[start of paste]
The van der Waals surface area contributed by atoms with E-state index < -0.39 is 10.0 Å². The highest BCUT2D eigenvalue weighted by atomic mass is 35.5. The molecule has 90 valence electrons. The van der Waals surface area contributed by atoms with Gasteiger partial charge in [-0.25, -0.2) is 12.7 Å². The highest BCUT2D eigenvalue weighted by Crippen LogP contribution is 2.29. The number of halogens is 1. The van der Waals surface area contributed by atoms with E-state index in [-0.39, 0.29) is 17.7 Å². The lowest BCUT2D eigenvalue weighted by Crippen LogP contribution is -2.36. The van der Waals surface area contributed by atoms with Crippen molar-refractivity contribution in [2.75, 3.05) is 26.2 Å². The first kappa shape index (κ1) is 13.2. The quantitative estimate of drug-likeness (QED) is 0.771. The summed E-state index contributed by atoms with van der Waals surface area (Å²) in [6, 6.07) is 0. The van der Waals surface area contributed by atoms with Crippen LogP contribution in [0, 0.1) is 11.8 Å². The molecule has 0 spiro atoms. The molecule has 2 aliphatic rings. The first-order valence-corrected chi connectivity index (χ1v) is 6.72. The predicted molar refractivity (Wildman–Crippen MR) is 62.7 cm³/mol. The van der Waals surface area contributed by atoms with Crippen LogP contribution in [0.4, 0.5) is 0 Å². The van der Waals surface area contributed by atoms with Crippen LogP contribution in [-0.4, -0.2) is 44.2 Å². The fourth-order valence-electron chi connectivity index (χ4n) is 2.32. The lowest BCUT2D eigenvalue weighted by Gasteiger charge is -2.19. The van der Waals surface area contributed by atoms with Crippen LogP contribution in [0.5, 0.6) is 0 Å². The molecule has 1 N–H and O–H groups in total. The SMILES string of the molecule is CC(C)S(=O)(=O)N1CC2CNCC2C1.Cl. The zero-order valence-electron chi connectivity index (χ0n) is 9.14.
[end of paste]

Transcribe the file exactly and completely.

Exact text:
The van der Waals surface area contributed by atoms with E-state index < -0.39 is 10.0 Å². The highest BCUT2D eigenvalue weighted by atomic mass is 35.5. The molecule has 90 valence electrons. The van der Waals surface area contributed by atoms with Gasteiger partial charge in [-0.25, -0.2) is 12.7 Å². The highest BCUT2D eigenvalue weighted by Crippen LogP contribution is 2.29. The number of halogens is 1. The van der Waals surface area contributed by atoms with E-state index in [-0.39, 0.29) is 17.7 Å². The lowest BCUT2D eigenvalue weighted by Crippen LogP contribution is -2.36. The van der Waals surface area contributed by atoms with Crippen molar-refractivity contribution in [2.75, 3.05) is 26.2 Å². The first kappa shape index (κ1) is 13.2. The quantitative estimate of drug-likeness (QED) is 0.771. The summed E-state index contributed by atoms with van der Waals surface area (Å²) in [6, 6.07) is 0. The van der Waals surface area contributed by atoms with Crippen LogP contribution in [0, 0.1) is 11.8 Å². The molecule has 0 spiro atoms. The molecule has 2 aliphatic rings. The first-order valence-corrected chi connectivity index (χ1v) is 6.72. The predicted molar refractivity (Wildman–Crippen MR) is 62.7 cm³/mol. The van der Waals surface area contributed by atoms with Crippen LogP contribution in [0.4, 0.5) is 0 Å². The van der Waals surface area contributed by atoms with Crippen LogP contribution in [-0.4, -0.2) is 44.2 Å². The fourth-order valence-electron chi connectivity index (χ4n) is 2.32. The lowest BCUT2D eigenvalue weighted by Gasteiger charge is -2.19. The van der Waals surface area contributed by atoms with Crippen LogP contribution in [0.5, 0.6) is 0 Å². The molecule has 1 N–H and O–H groups in total. The SMILES string of the molecule is CC(C)S(=O)(=O)N1CC2CNCC2C1.Cl. The zero-order valence-electron chi connectivity index (χ0n) is 9.14.